The last 12 months have taught me that it’s ok to feel absolutely terrified when faced with the mortality of your best friend in the entire world. Letting yourself marinate in it momentarily in order to deal with it is healthy. In Jessie Cave’s novel Sunset, the protagonist Ruth is dealing with the loss of her sister. Ruth described friends as being surplus to requirement when you have a sister who is also your closest friend. This is exactly how I feel. I never laugh harder, smile more widely or feel more completely myself than when I’m with my sister. To imagine a world without her is incomprehensible, and yet, a cancer diagnosis forces you to face this reality.
Grief is a transient thing. It sits dormant during the lulls between scans and tests and doctors appointments, and then suddenly rises up and punches you in the stomach. It can knock you for six and leave you breathless – sometimes when you’re sitting at home with a quiet moment to think, other times when you’re walking down the street.
It also makes you kinder. It softens your edges and leaves you more attuned to other people’s pain. It fills you with an overwhelming determination to make things better for people, in some kind of bargain with fate. If you help them, perhaps karma will help you.
I have to believe that my sister will be OK. She has an incredible medical team looking after her, she is lucky to have cutting edge treatment available to her and she is young and fit. She has been on chemotherapy since July 2020, and this will continue until October. Right now she is as good as she could be, no tumours have settled, her scans have remained clear and the meds seem to be doing the trick.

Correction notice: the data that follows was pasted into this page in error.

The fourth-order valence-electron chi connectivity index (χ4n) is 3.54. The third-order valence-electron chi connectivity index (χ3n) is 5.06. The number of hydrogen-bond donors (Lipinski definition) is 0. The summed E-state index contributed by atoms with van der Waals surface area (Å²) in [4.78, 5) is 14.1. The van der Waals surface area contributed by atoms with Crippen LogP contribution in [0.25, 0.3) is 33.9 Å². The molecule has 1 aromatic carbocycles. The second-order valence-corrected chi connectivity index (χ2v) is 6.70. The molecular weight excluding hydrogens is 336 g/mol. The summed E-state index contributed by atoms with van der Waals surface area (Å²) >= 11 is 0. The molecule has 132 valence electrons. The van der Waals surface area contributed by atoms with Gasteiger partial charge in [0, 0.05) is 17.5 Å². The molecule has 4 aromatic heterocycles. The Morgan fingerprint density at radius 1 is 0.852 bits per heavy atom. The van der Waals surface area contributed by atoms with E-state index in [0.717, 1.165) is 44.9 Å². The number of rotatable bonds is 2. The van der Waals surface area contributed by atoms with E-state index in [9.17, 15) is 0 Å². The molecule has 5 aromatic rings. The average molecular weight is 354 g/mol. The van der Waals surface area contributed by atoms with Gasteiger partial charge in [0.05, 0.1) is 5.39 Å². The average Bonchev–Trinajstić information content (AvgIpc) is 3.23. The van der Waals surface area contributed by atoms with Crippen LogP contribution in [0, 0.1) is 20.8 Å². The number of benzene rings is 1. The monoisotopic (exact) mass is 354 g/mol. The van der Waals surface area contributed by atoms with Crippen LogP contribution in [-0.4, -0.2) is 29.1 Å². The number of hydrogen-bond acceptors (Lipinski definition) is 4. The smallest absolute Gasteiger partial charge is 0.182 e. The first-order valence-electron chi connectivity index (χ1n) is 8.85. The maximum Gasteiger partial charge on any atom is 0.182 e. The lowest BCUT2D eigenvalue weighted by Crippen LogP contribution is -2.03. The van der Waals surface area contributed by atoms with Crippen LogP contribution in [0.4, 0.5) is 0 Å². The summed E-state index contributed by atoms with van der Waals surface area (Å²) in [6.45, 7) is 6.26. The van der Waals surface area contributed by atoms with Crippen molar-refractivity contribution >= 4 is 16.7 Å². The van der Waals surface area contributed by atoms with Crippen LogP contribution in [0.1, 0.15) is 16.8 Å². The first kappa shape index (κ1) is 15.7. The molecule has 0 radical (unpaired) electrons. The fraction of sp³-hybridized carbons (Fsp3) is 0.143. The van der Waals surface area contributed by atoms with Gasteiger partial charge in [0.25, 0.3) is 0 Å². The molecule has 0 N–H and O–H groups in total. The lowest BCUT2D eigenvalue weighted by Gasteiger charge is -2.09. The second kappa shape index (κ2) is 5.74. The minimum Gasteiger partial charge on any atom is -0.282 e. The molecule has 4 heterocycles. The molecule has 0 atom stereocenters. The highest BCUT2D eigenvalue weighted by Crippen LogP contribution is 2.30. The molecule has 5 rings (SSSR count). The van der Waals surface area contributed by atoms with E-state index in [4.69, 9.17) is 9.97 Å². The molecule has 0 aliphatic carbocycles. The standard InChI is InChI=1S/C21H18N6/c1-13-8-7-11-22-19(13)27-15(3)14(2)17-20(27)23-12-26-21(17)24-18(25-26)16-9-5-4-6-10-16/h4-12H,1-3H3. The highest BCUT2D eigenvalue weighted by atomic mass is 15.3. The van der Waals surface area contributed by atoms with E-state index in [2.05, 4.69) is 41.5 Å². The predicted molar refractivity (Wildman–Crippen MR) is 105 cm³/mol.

She has learnt, at such a young age, how fragile her health can be, and how quickly life can turn on you.
The side effects vary in frequency and severity; sometimes she is bed-ridden for a few days, feverish and shaking. Other times she’s able to go about life almost as normal. But the low energy and frequent body aches are constant. She has consistently amazed me with her immense strength and capacity to find joy. Even on the darkest of days, she’d still have me in fits of laughter or be a willing shoulder to cry on for my comparatively superficial problems.
Her life, however, is forever changed. Chemo can impact fertility, so her children are likely to come from the eggs that were harvested in those first few months. She will have to get monthly scans, and check her skin for any minor imperfection frequently. Most importantly she has learnt, at such a young age, how fragile her health can be, and how quickly life can turn on you.
A year on from my sister’s diagnosis, I am still coming to terms with my grief and navigating how to be the best possible support for her. I have learnt that surrounding yourself with family tips the scale of grief in a better direction, and that allowing flashes of joy to settle and grow isn’t disloyal, it’s vital for survival.